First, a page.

background image
After her appointment to the faculty, she spent three
decades at Mayo Medical School, rising to the rank of pro-
fessor both of epidemiology and of medicine. She cared for
patients, taught, and mentored, while pursuing her research
and serving in increasingly senior positions. She held the
William J. and Charles H. Mayo Professorship, and her lead-
ership roles included chair of the Department of Health Sci-
ences Research and a member of the Mayo Clinic Executive
Board. Her career at Mayo Medical School culminated with
her appointment, in 2012, as dean.
When asked about her two groundbreaking appointments,
Dr. Gabriel says, "I've spent my career in the minority,"
adding that only 12 percent of the deans of American medical
schools are women. Does that put her in the spotlight? "No--
it's more like being under a microscope. But I'm used to it;
there are no surprises," she says.
"The most important thing for women professionals is to
realize that it's a missed opportunity if they don't make the
time to serve as a role model for the women coming along
behind them," she adds. And she hopes, as dean at Robert
Wood Johnson Medical School, to have that opportunity.
Inseparable Visions for the American
Health System and Medical Education
n addition to epidemiology, medical education has always
been Dr. Gabriel's passion. "It stems from my interest in the
transformation of the American health care system. To do that,
we must change the way we educate future physicians," she says.
"I wanted to play a role in changing the health care system, by
undertaking a real-world experience." Robert Wood Johnson
Medical School seemed to provide that opportunity: it is in the
Northeast, in the heart of one of the nation's most diverse states.
The recent integration with Rutgers, The State University of New
Jersey, which has many professional schools, and the affiliations
within the newly established Rutgers Biomedical and Health
Sciences created a climate of change and promise.
Dr. Gabriel loves finding creative ways to address and solve
problems. "It is especially exciting to come in on the ground
floor and be part of the transformation of the medical school.
If the job description required keeping everything as is, I
probably wouldn't have come," she says.
"Transformation" is a word that Dr. Gabriel uses frequently
and with conviction. She strongly believes that only by trans-
forming medical education can the nation successfully over-
haul its health care system. In New Jersey, she sees the poten-
tial for a statewide, integrated system, with health-related
schools, hospitals, and state government working together, all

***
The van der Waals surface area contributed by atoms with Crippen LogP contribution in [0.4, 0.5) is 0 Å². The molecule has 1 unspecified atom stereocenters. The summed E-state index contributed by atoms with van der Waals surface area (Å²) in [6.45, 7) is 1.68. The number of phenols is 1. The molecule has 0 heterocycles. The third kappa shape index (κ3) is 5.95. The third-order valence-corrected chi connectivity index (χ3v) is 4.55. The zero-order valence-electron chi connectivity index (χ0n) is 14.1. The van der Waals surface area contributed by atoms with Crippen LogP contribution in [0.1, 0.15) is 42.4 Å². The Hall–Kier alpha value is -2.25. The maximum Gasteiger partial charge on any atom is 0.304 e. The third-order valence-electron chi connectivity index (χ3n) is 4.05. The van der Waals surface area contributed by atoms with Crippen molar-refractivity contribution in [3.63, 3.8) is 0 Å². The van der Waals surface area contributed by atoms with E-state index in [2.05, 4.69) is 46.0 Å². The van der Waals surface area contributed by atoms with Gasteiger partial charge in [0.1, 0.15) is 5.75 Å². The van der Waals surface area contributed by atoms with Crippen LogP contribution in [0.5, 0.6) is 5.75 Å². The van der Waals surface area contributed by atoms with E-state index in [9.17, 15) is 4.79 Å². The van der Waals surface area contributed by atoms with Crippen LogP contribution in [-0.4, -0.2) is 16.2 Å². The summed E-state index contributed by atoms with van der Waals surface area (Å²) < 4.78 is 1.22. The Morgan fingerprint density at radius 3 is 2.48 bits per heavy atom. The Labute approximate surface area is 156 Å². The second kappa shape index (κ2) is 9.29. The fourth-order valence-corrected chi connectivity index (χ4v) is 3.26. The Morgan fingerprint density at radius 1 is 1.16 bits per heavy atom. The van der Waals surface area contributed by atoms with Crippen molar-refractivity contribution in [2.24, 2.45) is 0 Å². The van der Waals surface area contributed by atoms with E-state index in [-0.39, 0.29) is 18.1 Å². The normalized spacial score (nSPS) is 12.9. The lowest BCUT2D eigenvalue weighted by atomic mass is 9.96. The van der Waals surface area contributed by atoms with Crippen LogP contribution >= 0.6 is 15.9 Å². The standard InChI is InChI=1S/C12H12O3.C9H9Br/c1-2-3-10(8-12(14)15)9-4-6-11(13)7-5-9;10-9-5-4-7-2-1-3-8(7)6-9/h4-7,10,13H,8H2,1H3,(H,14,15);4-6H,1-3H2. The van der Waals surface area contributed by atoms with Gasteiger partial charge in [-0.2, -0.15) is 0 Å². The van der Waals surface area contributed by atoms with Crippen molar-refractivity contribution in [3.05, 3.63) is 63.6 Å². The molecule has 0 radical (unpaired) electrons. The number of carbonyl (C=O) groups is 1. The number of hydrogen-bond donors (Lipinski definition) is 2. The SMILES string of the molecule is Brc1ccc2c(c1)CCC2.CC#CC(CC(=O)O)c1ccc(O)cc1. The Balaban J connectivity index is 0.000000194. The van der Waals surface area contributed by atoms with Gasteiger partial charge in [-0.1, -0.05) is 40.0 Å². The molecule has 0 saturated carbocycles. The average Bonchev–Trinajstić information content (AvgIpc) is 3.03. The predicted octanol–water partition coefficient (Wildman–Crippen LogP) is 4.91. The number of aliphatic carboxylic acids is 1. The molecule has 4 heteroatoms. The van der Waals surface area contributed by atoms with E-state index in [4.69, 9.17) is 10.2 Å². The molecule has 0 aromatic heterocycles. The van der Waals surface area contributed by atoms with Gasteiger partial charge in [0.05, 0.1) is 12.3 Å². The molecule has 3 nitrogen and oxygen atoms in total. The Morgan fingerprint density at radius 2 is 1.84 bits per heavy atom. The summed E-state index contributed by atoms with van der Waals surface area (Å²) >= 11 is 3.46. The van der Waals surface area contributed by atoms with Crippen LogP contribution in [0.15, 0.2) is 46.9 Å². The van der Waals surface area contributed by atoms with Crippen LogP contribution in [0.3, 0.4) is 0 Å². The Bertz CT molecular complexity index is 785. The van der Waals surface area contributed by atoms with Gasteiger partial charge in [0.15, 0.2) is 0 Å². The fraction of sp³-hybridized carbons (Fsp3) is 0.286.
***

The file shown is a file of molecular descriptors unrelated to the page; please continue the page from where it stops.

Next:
with a shared focus on community and patient health.
Not only would this statewide system be organizationally inte-
grated, but, at both the individual and institutional levels, health
care would be cross-disciplinary, without professional silos, insti-
tutional barriers, and bureaucratic obstacles. At this point, Dr.
Gabriel's visions for health care and medical education become
inseparable. Transformation of medical school curricula is essen-
tial, she believes, if today's students are to become effective
providers in the nation's fast-changing health care system.
Interdisciplinary training is key. "If medical students learn as
a team, they are much more likely to be effective team members
as practicing physicians," she says, observing that by breaking
from the traditional pyramidal model, with the physician at the
top, students will appreciate the value that each discipline
brings to providing optimum care to the patient and, by exten-
sion, to the community. "This is the direction we want to go as
we innovate our curriculum," she adds.
There is precedent: the comprehensive redesign, implemen-
tation, and dissemination of a new undergraduate curriculum
at Mayo Medical School, led by Dr. Gabriel, follows this edu-
cational model. The revised curriculum is designed to prepare
future physicians to achieve a triple aim: providing better care,
making people and communities healthier, and offering more
affordable care in the rapidly shifting health care arena.
Building on Strengths: Multidisciplinary
Learning and Community Service
arly in her first month as dean, Dr. Gabriel met with the
medical school's education team to discuss the curricu-
lum, present and future. She found proven academic strengths
that promise to be the foundation of a curriculum that builds
on the school's strengths and answers its needs.
Interdisciplinary training is intrinsic to the Robert Wood
Johnson Medical School curriculum. In responses to the
Association of American Medical Colleges Graduation
Questionnaire, the Class of 2015 reported nearly 100 percent
participation in curricular activities where the students
learned alongside peers from other health professions.
To expand on multidisciplinary training, Dr. Gabriel and a
team of the medical school's senior educators submitted a pro-
posal to the American Medical Association (AMA) that would
support embedding students in the existing teams of the Robert
Wood Johnson Medical Group's Home Visit Service. As a
result, the medical school has been selected to join the AMA
Accelerating Change in Medical Education Consortium to help
advance the AMA's innovative work aimed at transforming
undergraduate medical education to better align with health
care delivery in a changing environment. "The patient's home
is a novel learning environment, a care setting that most stu-
6 Robert WoodJohnson